Don’t buy with the first vendor and check prices around. People are, of course, trying to get the most money they can for what they’re selling to you. This means that prices can differ significantly.
Another thing you shouldn’t miss in Stone Town is a sunset. Kitschy as it is, it’s still stunning.
Stone Town offers at least two great and not overly pricey food options (the luxurious options are really easy to find). The first one is the night food event, Forodhani Market. It takes place very close to the promenade, where people gather to watch sunsets. The food is really amazing and there are countless options to choose from.
Another one is called Lukmaan restaurant and is closer to the Spice Market. It was so good we went to eat there twice during just a week long stay.
They have a variety of local options with unusual dishes and drinks to try. It’s super busy and it’s hard to find a free table but usually you don’t have to wait too long for someone to leave.
Let me just make a general comment on food in Zanzibar here. It’s absolutely amazing! Our stay there was a constant moutgasm (mouth + orgasm). Yes, some restaurants we visited were very pricey, by Cape Town standards, but we didn’t dislike what we ate once.
4. Jozani Chwaka Bay National Park
The so-called Jozani Forest is worth a visit as long as you don’t expect a lot. The most interesting things you’ll see there are mangrove trees, which are among very few trees that can grow in salt water.
If you’re lucky you’ll also spot some monkeys. The trip around the park is, unfortunately, quite short but the guides are very knowledgeable.
Nungwi was probably my second favourite adventure after Prison Island. It’s a perfect day trip from Stone Town. We rented a car and got a temporary permit for foreigners for around USD 30.
We started the day by visiting Fukuchani Ruins, which are Portuguese ruins dating back to the 16th century. When we arrived at the spot a guide appeared literally out of nowhere and started to show us around before we even said a word. He told us a bit about the ruins.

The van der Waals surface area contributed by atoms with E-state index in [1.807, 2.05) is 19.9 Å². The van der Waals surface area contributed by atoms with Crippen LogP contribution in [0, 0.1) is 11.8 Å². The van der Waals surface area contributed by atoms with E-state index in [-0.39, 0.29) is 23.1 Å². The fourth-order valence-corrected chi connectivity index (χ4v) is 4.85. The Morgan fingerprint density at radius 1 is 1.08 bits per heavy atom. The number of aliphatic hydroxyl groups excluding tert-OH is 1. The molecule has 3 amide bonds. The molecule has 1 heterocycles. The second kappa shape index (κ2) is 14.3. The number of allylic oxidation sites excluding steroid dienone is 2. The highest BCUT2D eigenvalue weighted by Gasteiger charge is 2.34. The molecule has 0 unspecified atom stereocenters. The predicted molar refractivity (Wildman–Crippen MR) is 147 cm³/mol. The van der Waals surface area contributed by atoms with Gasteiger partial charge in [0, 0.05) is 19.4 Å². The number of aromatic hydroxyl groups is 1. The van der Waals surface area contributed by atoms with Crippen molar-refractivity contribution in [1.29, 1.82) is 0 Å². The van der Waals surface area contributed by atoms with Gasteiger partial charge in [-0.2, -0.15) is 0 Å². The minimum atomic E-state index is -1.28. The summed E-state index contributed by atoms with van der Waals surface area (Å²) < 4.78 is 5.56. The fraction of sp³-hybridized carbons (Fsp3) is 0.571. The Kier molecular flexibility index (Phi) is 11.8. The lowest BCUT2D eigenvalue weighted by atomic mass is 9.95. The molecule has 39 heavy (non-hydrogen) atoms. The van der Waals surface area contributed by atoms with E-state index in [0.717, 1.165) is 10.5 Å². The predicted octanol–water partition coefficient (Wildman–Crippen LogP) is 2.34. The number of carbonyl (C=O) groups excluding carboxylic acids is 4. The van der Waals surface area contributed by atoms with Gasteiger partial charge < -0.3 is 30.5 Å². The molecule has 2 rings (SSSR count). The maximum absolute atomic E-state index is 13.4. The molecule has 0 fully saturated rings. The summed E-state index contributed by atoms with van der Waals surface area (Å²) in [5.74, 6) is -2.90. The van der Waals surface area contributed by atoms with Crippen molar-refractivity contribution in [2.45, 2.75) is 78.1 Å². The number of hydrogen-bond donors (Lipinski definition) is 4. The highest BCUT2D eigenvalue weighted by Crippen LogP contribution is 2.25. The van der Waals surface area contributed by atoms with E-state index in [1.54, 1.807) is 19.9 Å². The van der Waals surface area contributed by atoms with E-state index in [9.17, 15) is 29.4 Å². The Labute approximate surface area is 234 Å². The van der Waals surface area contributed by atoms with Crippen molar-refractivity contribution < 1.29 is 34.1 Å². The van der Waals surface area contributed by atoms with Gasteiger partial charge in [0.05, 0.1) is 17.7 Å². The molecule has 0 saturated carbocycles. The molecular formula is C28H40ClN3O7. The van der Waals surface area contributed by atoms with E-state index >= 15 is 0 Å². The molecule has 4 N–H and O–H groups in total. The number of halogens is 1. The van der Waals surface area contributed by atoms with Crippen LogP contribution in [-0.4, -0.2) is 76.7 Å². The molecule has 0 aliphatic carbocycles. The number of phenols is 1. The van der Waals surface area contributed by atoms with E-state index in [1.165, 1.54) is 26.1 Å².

Then we visited a cave, saw a baobab tree and a nearby village. Local children seemed fascinated by us and many of them, along with our guide, assisted us back to the car, where in shame for we were trying to start the car. My husband was trying to figure out why it wouldn’t move for what felt like eternity, while I kept waving back and smiling at the cute children waiting for our departure.
In Nungwi itself, you must visit the Nungwi Mnarani Aquarium. It’s a bit disappointing in size but gives you one in a lifetime opportunity to feed turtles. They have fully grown specimen as well as baby turtles.
You’ll also learn more about how to protect the environment and why you should #refusethestraw. Last but not least, you’ll see a small collection of everyday use objects made from recycled materials.
Next to the Aquarium you can find a local village with a fish market. Don’t worry about finding a guide, they’ll find you before you’ll manage to say “What should we do next?”. Our guide was an honest and no BS kind of a guy who told us a lot about how difficult life in Zanzibar is for locals. He also showed us his home where I got beaten up by a little girl because we had not football ball with us as a gift.
We also visited a traditional Zanzibarian dhow boat in construction. It was quite interesting to see people making an actual boat with their hands, while I can barely make chocolate coconut bites.
We concluded our trip with a late lunch and a short visit to the beach. The water was warm and nice but I could have done without drunk and young Polish tourists I could unfortunately understand.
Zanzibar may look like a paradise but is not one for people who live there. Humans suffer because of unemployment and related poverty. You can also see starving cats everywhere.
It may be an overpriced tourist destination but by visiting it and being generous with your tips, you’re supporting the local community and the one industry that’s doing well.
I hope you’ve enjoyed my list. If you’ve been in Zanzibar feel free to comment and add places I’ve missed but are worth seeing. If you’re planning a trip, let me know how it goes.